Can it be said that the phrase “perennial bridesmaid”, used to describe PV Sindhu, is more reflective of accuracy than cruelty? How else does one reconcile with the fact that the Indian shuttler has been repeatedly stumbling on the threshold of glory, and settling for the silver medal that signifies being a runner-up?
In Sunday’s women’s singles title clash of the season-ending Dubai World Superseries Finals, the 22-year-old implacably pushed her long, lean body even beyond its limits, in much the same manner as she had done in August this year in the World Championships final against Japan’s Nozomi Okuhara.
Yet, when the dust settled on the green carpet laid out at the centre of the arena after 94 minutes of a titanic cliff-hanger against another diminutive Japanese, Akane Yamaguchi, the end-result was the same as it had been at the end of 110 minutes of an epic encounter at the Glasgow Emirates Arena — PV Sindhu had to be content with silver, despite coming within two points of capturing the yellow metal.
Allow me to recapitulate a few paragraphs of my description of that epic World Championships final of 27 August, if only for the fact that it could just as easily provide a perfect word-picture of the 17 December match that Yamaguchi won in Dubai by a 15-21, 21-12, 21-19 scoreline, compared to Okuhara’s 21-19, 20-22, 22-20 triumph in Glasgow:
Despite a somewhat deplorable lack of consistency, Sindhu has come on so much during the past 18 months following her return from an injury lay-off, that she has barreled into the finals of the two most prestigious events in the course of the past year — the Rio Olympics in August 2016, and the just-concluded Worlds in Glasgow.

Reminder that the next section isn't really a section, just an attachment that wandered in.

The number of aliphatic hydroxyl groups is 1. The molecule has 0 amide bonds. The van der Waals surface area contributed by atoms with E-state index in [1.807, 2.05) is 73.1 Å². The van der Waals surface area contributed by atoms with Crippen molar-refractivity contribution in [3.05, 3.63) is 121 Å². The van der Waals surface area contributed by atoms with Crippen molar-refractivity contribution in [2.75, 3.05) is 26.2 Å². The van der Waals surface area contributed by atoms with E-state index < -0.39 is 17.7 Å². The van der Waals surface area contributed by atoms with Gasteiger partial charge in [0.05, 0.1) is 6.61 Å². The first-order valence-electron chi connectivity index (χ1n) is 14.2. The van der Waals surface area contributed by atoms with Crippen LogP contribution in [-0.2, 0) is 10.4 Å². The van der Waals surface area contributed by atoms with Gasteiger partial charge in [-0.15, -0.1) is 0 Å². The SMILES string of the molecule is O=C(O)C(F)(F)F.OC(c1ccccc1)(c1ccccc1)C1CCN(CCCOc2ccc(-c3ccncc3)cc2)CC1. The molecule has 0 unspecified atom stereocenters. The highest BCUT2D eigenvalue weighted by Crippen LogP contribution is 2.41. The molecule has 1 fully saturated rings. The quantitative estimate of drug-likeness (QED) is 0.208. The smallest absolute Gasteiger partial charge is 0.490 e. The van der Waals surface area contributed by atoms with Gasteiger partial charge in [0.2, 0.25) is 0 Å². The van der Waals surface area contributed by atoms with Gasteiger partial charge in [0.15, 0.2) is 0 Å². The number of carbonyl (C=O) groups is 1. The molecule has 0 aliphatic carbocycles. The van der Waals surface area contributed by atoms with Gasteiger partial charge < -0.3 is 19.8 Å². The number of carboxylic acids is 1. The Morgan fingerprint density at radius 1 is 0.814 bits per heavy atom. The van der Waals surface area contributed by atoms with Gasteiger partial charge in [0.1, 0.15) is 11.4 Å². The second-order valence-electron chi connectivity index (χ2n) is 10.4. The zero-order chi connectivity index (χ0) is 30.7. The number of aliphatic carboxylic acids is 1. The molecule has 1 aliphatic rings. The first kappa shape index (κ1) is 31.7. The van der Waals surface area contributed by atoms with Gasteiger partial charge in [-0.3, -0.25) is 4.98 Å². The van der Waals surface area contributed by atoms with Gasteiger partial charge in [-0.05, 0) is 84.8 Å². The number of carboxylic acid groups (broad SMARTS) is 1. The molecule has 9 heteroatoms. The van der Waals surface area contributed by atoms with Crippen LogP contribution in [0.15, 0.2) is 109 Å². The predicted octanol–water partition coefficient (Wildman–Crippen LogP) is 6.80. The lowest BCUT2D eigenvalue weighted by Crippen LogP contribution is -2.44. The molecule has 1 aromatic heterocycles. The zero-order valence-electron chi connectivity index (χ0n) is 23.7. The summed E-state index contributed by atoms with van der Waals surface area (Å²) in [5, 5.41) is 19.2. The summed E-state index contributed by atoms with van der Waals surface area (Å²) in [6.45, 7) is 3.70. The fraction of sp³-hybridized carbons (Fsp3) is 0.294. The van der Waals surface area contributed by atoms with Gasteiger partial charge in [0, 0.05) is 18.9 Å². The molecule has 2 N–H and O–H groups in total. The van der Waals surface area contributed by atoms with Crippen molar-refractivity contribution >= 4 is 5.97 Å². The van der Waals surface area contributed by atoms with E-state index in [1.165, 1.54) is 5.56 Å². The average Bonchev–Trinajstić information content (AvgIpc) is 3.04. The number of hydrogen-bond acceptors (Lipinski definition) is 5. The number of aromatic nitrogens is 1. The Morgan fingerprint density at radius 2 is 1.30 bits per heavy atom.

Unhappily, the Hyderabad-based Pullela Gopichand Academy trainee has failed to cross that final barrier, even after putting her heart, soul, mind and body — or, as Winston Churchill would have put it, blood, toil, tears and sweat — into her efforts to capture the top prize. She was thwarted at Rio by Spanish world champion Carolina Marin, after a humdinger of a final; and now at Glasgow, by Okuhara, after an even more amazing instance of unstoppable force meeting immovable object.
It is hard for even the most diehard supporter of the sport to imagine the levels of physical and mental toughness that were required by the two antagonists to put together the performance they did on Sunday. The summit clash was the classic aggressor-versus-defender battle, pitting the attacking skills of the Indian against the obdurate defensive technique of the Japanese, while demanding the levels of physical fitness that athletes very rarely achieve during their lifetimes.